Some of the best words to use in describing this music appear unfortunately, to have been pre-tempted. You could call this "good time jazz", but that term seems to have been put to use by another record company. Once you might have been able to call it, quite accurately, music that "swings", but obviously that word has been running off in other directions for some fifteen years or so. Perhaps it's best to turn again to the articulate Mr. Mayl, who once complimented another band by saying that, despite their difficulties, "they at least manage to strut." Mayl has also pinned down his ideas in more detail by nothing that "We aim for New Orleans in the Hot Five and Seven and Red Hot Peppers sense, not the straight 4/4 sense. The early bands rocked more than the revived groups."

   Gene Has also pointed out that this business of playing along the paths first established by the early masters of jazz is a matter of getting the right "feeling," mote just "repeating the notes that King Joe or Louis once played." And an important part of this feeling is the rollicking good-rime spirit so much in evidence in the numbers that make up this LP. Overly serious students of jazz are apt to ignore or forget the fact that there was a substantial streak of "hokum" in the efforts of the Old Masters of jazz. Oliver and Armstrong and Jelly Roll Morton never forgot that they were entertainers, and that they might as well entertain themselves, too.

   This un-selfconscious spirit of hokum turns up largely in the several vocals. The front line takes a couple of cracks at being a vocal trio, with cornetist Bob Hodes keeping his position as the lead voice. Bob Mielke solos on two other numbers, with scat assistance from the rest of the boys, revealing a singing technique with all of the virtues and (intentionally, you can be sure) some of the drawbacks of the balladeers who assisted the white jazz bands of the vo-do-de-o" Twenties.

   The tunes here manage to cover a goodly share of the adventurous range of the D.R.K.'s ever-expanding repertoire. There is traditional jazz material, handled with fitting 'but not at all ponderous) homage such numbers as Basin Street and Shreveport very specifically pay tribute to, respectively, the Armstrong-Hines and the Morton versions, but Hodes and Napier and the rest have their own definite contributions to make. Down Among the Sheltering Palms, a pop tune of yesteryear that calls for no notable respect, gets a two-faced treatment, opening as no-holds-barred corn, switching deftly into hard-driving two-beat, and finally returning to its original state. Then there's a treatment of the straight-forward blues in Mecca Flat, and an exploration of the for-from-negligible jazz content of that standard. Some of These Days (where, doubtless out of deference to Sophie Tucker, there is no vocalizing). There are also some exuberant workouts on comparatively unlikely popular numbers of the past, including I'll Be Glad When You're Dead, once left for dead after a wonderful assault by Louis Armstrong, but cheerfully resuscitated here.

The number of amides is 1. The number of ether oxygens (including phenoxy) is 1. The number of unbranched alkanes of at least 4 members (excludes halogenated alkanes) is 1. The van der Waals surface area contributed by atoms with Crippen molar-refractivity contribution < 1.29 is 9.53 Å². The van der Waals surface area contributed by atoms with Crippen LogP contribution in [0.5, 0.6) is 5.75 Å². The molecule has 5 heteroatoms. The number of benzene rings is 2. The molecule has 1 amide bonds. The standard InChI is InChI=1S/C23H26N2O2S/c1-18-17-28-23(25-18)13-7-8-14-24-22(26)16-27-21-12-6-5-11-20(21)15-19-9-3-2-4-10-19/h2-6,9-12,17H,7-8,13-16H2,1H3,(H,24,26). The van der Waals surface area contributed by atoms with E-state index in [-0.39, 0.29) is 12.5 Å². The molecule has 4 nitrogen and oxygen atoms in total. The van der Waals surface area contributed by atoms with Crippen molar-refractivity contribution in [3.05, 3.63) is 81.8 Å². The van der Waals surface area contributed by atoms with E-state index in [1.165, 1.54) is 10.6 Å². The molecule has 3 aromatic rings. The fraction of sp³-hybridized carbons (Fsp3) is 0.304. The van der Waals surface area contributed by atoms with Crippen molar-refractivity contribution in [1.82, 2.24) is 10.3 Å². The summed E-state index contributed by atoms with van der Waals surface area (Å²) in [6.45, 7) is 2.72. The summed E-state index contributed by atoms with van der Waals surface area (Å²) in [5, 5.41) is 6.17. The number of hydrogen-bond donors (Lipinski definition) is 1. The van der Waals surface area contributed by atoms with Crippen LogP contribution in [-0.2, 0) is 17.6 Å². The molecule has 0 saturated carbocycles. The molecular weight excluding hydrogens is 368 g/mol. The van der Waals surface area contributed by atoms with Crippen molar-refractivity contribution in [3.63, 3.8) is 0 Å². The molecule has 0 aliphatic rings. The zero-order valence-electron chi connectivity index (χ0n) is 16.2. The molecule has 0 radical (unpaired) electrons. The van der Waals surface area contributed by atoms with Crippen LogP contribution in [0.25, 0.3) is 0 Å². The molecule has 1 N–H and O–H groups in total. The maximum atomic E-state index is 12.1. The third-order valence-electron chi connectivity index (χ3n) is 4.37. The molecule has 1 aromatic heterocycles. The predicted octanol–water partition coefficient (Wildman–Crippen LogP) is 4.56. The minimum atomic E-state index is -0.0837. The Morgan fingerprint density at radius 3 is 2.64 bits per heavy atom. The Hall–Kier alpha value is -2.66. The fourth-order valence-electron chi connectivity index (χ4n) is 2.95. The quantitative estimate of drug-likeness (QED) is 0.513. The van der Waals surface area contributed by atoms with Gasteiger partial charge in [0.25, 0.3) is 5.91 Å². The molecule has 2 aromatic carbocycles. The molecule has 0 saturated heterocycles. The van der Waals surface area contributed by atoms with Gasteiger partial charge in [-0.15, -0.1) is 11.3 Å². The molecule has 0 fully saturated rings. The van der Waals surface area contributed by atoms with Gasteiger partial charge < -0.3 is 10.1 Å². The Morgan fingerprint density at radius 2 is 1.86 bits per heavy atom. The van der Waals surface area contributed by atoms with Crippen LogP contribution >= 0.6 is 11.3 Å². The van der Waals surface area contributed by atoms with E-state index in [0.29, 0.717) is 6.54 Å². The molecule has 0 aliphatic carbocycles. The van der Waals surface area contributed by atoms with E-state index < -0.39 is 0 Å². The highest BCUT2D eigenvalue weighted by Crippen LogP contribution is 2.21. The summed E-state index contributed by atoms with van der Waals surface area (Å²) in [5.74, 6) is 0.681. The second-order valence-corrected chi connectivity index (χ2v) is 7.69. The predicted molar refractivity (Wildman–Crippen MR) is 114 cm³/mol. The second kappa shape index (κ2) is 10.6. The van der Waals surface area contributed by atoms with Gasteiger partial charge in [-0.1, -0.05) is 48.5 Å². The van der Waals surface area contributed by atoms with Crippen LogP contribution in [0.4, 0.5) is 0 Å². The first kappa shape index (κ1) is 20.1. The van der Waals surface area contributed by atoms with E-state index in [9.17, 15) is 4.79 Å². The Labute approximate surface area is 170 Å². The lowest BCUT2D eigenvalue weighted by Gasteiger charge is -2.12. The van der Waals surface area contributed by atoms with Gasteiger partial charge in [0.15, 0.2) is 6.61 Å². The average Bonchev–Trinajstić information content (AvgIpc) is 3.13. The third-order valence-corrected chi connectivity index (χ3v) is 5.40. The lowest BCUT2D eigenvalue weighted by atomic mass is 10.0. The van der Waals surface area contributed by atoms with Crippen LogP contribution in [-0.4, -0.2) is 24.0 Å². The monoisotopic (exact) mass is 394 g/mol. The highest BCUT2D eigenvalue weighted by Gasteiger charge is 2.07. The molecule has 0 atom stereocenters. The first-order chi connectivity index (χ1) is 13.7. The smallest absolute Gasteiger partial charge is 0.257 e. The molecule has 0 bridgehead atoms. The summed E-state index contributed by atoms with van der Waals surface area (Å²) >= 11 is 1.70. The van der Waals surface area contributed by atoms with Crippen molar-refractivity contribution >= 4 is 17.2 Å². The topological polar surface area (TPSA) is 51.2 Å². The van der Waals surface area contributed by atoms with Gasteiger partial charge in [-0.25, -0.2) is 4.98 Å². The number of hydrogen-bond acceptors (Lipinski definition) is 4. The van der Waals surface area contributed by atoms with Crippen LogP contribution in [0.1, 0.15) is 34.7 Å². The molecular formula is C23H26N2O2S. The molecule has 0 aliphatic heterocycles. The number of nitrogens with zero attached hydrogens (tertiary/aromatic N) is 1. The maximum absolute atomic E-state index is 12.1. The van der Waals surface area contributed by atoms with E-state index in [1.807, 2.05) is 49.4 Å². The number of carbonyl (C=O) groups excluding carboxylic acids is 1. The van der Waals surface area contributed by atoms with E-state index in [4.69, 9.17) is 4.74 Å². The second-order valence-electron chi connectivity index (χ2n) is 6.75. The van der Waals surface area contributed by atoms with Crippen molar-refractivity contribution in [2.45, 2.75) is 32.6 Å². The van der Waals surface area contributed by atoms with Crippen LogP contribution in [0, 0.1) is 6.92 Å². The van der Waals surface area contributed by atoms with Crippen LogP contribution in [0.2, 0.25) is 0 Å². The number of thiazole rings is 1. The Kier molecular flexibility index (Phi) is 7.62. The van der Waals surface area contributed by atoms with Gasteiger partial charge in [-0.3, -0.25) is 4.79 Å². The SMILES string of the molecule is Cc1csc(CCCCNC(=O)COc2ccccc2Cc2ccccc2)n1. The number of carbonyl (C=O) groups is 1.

It adds up to an exceedingly lively session: good jazz that has obvious affection for its New Orleans past, but doesn't hold with stagnant ancestor-worship. It's fun to listen to (and clearly was fun to create), and does a remarkable job of indicating that jazz is broad enough to include power and beauty and humor - and sometimes, somehow, all three at the same time.

Produced by Bill Grauer,

Notes by Orrin Keepnews,

Cover by Paul Bacon


125 LaSalle Street New York 27, N.Y.